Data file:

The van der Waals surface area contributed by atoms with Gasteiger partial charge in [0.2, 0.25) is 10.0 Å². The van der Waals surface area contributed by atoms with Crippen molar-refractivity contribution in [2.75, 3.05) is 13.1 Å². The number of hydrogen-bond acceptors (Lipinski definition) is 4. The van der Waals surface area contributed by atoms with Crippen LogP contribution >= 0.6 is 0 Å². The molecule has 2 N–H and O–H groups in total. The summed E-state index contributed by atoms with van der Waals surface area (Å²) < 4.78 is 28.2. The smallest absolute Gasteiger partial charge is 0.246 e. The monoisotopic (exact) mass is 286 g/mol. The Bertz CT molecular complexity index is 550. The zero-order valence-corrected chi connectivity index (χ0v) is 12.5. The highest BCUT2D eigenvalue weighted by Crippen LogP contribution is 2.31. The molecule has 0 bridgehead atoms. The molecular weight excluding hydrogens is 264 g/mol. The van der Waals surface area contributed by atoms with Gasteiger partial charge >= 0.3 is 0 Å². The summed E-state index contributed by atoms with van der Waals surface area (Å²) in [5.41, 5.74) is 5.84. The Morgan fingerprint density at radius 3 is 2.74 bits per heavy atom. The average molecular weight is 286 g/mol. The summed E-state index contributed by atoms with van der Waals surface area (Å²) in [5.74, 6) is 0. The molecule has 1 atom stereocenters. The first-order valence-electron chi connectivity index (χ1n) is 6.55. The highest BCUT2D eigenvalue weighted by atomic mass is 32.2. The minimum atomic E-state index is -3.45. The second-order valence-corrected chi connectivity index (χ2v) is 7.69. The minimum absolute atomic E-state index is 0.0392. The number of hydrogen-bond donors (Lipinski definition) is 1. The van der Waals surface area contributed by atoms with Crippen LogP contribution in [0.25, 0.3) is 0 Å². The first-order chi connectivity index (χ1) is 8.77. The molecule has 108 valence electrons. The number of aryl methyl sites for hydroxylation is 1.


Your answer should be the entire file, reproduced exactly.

The van der Waals surface area contributed by atoms with Gasteiger partial charge in [0.2, 0.25) is 10.0 Å². The van der Waals surface area contributed by atoms with Crippen molar-refractivity contribution in [2.75, 3.05) is 13.1 Å². The number of hydrogen-bond acceptors (Lipinski definition) is 4. The van der Waals surface area contributed by atoms with Crippen LogP contribution >= 0.6 is 0 Å². The molecule has 2 N–H and O–H groups in total. The summed E-state index contributed by atoms with van der Waals surface area (Å²) < 4.78 is 28.2. The smallest absolute Gasteiger partial charge is 0.246 e. The monoisotopic (exact) mass is 286 g/mol. The Bertz CT molecular complexity index is 550. The zero-order valence-corrected chi connectivity index (χ0v) is 12.5. The highest BCUT2D eigenvalue weighted by Crippen LogP contribution is 2.31. The molecule has 0 bridgehead atoms. The molecular weight excluding hydrogens is 264 g/mol. The van der Waals surface area contributed by atoms with Gasteiger partial charge >= 0.3 is 0 Å². The summed E-state index contributed by atoms with van der Waals surface area (Å²) in [5.41, 5.74) is 5.84. The Morgan fingerprint density at radius 3 is 2.74 bits per heavy atom. The average molecular weight is 286 g/mol. The summed E-state index contributed by atoms with van der Waals surface area (Å²) in [5.74, 6) is 0. The molecule has 1 atom stereocenters. The first-order valence-electron chi connectivity index (χ1n) is 6.55. The highest BCUT2D eigenvalue weighted by atomic mass is 32.2. The minimum atomic E-state index is -3.45. The second-order valence-corrected chi connectivity index (χ2v) is 7.69. The minimum absolute atomic E-state index is 0.0392. The number of hydrogen-bond donors (Lipinski definition) is 1. The van der Waals surface area contributed by atoms with Crippen LogP contribution in [0.25, 0.3) is 0 Å². The first-order chi connectivity index (χ1) is 8.77. The molecule has 108 valence electrons. The number of aryl methyl sites for hydroxylation is 1.